Susan Schoenfeld, JD, is a Senior Legal Editor for BLR’s human resources and employment law publications. Ms. Schoenfeld has practiced in the area of employment litigation and counseling, covering topics such as disability discrimination, wrongful discharge, and sexual harassment. She provided training and counseling to corporate clients and litigated cases before the U.S. Court of Appeals, state court, and at the U.S. Department of Labor. Prior to private practice, Ms. Schoenfeld was an attorney with the Civil Rights Division at the U.S. Department of Labor (DOL) in Washington, D.C., where she advised federal agencies, drafted regulations, conducted inspector training courses, and litigated cases for DOL. Ms. Schoenfeld received her undergraduate degree, cum laude, with honors, from Union College, and her law degree from the National Law Center at George Washington University.
Interview: Susan was quoted in a NBCNews.com article on the topic of the reasons why nonvoters don't make it to the polls on Election Day.
Video: Watch Susan's recent video on FMLA recertification requests.
In late June, the U.S. Supreme Court held that the 14th Amendment of the U.S. Constitution requires states to license a marriage between two people of the same sex, and to recognize a marriage between two people of the same sex when their marriage was lawfully licensed and performed out-of-state. The Court’s decision also simplifies and expands the application of a number of state and federal laws that grant certain rights and protections to spouses, including the Family and Medical Leave Act (FMLA).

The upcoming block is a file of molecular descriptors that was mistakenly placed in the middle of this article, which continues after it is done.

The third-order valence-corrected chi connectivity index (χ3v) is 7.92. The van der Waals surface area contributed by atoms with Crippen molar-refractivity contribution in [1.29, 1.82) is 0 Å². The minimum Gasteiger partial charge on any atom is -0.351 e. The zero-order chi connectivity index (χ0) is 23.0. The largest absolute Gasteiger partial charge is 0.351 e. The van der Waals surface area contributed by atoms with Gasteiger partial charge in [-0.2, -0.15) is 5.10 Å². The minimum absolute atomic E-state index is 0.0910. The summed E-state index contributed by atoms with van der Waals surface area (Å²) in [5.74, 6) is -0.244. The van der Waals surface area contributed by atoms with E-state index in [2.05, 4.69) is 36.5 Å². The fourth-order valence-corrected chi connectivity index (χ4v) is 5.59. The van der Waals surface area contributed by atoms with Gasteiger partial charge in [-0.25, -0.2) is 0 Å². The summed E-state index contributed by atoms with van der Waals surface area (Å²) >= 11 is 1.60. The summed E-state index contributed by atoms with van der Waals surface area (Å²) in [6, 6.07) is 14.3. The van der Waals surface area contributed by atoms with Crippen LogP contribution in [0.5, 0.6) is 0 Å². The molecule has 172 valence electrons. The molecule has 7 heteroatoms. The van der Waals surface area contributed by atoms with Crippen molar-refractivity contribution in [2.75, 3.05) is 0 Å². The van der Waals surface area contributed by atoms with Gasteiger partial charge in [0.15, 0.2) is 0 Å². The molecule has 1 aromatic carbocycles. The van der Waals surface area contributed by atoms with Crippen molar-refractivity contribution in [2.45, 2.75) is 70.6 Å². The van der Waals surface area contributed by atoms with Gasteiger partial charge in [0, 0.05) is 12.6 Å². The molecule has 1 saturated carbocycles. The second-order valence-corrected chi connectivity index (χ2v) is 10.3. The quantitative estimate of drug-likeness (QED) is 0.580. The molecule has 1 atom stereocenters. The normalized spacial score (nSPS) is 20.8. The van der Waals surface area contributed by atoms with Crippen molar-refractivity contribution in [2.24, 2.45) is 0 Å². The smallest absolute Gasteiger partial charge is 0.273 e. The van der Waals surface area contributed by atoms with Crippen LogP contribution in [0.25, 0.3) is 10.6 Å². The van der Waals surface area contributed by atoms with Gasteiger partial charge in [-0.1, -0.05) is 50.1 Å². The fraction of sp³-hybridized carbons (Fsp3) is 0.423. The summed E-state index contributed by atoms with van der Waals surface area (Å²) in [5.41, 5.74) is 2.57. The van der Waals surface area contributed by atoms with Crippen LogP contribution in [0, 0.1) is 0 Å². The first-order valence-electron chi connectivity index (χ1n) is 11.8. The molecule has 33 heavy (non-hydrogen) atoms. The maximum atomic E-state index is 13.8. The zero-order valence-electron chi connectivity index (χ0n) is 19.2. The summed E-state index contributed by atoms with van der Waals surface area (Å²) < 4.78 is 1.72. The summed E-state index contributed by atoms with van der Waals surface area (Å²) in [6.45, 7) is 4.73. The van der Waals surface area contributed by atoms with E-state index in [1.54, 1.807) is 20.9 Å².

This past May, the U.S. Department of Labor (DOL) released proposed guidance and the Federal Acquisition Regulatory Council (FAR Council) issued proposed regulations regarding implementation of Executive Order (EO) 13673, Fair Pay and Safe Workplaces, which was signed by President Obama last year. The EO also contains provisions requiring employers to fully document wage calculations in wage statements.
Recent statistics from the National Institute on Alcohol Abuse and Alcoholism reveal that 16.6 million adults aged 18 and older have an alcohol use disorder, including 10.8 million men and 5.8 million women. Many of these adults are also employees, raising the issue of what an employer must do to address issues of alcoholism in its workforce.
On September 10, 2015 the U.S. Department of Labor’s Office of Federal Contract Compliance Programs (OFCCP) released its final rule implementing Executive Order (EO) 13665, Non-Retaliation for Disclosure of Compensation Information.
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